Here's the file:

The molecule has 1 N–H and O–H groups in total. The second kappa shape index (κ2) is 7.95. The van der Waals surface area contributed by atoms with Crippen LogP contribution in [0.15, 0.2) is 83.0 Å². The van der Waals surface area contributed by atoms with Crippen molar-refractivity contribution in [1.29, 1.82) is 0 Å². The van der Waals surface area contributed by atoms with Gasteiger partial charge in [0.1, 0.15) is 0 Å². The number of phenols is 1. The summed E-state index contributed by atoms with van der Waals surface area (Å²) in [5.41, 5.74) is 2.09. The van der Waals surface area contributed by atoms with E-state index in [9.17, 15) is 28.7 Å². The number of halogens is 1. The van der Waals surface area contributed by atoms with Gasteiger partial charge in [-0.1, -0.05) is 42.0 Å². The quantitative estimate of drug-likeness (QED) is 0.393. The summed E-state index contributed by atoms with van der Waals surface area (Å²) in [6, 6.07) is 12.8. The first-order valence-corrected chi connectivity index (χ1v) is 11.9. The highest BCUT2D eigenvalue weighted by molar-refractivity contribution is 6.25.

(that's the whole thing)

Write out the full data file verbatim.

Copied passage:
The molecule has 1 N–H and O–H groups in total. The second kappa shape index (κ2) is 7.95. The van der Waals surface area contributed by atoms with Crippen LogP contribution in [0.15, 0.2) is 83.0 Å². The van der Waals surface area contributed by atoms with Crippen molar-refractivity contribution in [1.29, 1.82) is 0 Å². The van der Waals surface area contributed by atoms with Gasteiger partial charge in [0.1, 0.15) is 0 Å². The number of phenols is 1. The summed E-state index contributed by atoms with van der Waals surface area (Å²) in [5.41, 5.74) is 2.09. The van der Waals surface area contributed by atoms with E-state index in [9.17, 15) is 28.7 Å². The number of halogens is 1. The van der Waals surface area contributed by atoms with Gasteiger partial charge in [-0.1, -0.05) is 42.0 Å². The quantitative estimate of drug-likeness (QED) is 0.393. The summed E-state index contributed by atoms with van der Waals surface area (Å²) in [6, 6.07) is 12.8. The first-order valence-corrected chi connectivity index (χ1v) is 11.9. The highest BCUT2D eigenvalue weighted by molar-refractivity contribution is 6.25.